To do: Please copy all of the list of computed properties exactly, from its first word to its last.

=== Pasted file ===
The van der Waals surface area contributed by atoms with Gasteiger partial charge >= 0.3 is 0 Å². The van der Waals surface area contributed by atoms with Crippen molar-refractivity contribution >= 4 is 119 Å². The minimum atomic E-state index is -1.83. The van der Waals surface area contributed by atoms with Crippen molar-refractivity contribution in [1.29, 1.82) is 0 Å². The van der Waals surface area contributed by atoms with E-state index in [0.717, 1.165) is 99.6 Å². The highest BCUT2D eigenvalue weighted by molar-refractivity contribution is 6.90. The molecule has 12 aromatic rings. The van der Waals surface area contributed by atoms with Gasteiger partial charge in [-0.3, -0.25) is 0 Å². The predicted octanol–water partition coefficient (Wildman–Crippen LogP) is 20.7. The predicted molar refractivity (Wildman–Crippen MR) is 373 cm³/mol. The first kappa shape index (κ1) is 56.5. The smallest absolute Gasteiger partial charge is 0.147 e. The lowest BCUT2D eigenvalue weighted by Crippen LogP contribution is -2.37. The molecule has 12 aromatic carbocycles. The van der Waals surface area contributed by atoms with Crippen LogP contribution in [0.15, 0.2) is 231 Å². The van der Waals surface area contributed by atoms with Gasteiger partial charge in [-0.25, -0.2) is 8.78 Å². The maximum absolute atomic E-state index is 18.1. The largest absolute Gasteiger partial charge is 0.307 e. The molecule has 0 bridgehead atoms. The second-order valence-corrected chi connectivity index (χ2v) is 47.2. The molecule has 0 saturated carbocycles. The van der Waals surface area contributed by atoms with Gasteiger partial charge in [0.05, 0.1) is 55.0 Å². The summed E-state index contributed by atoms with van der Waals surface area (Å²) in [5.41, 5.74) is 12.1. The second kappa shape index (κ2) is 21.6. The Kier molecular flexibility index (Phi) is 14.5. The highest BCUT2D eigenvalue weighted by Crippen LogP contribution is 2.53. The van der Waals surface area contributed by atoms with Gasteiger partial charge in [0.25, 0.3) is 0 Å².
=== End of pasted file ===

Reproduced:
The van der Waals surface area contributed by atoms with Gasteiger partial charge >= 0.3 is 0 Å². The van der Waals surface area contributed by atoms with Crippen molar-refractivity contribution >= 4 is 119 Å². The minimum atomic E-state index is -1.83. The van der Waals surface area contributed by atoms with Crippen molar-refractivity contribution in [1.29, 1.82) is 0 Å². The van der Waals surface area contributed by atoms with E-state index in [0.717, 1.165) is 99.6 Å². The highest BCUT2D eigenvalue weighted by molar-refractivity contribution is 6.90. The molecule has 12 aromatic rings. The van der Waals surface area contributed by atoms with Gasteiger partial charge in [-0.3, -0.25) is 0 Å². The predicted octanol–water partition coefficient (Wildman–Crippen LogP) is 20.7. The predicted molar refractivity (Wildman–Crippen MR) is 373 cm³/mol. The first kappa shape index (κ1) is 56.5. The smallest absolute Gasteiger partial charge is 0.147 e. The lowest BCUT2D eigenvalue weighted by Crippen LogP contribution is -2.37. The molecule has 12 aromatic carbocycles. The van der Waals surface area contributed by atoms with Crippen LogP contribution in [0.15, 0.2) is 231 Å². The van der Waals surface area contributed by atoms with Gasteiger partial charge in [-0.25, -0.2) is 8.78 Å². The maximum absolute atomic E-state index is 18.1. The largest absolute Gasteiger partial charge is 0.307 e. The molecule has 0 bridgehead atoms. The second-order valence-corrected chi connectivity index (χ2v) is 47.2. The molecule has 0 saturated carbocycles. The van der Waals surface area contributed by atoms with Gasteiger partial charge in [0.05, 0.1) is 55.0 Å². The summed E-state index contributed by atoms with van der Waals surface area (Å²) in [5.41, 5.74) is 12.1. The second kappa shape index (κ2) is 21.6. The Kier molecular flexibility index (Phi) is 14.5. The highest BCUT2D eigenvalue weighted by Crippen LogP contribution is 2.53. The van der Waals surface area contributed by atoms with Gasteiger partial charge in [0.25, 0.3) is 0 Å².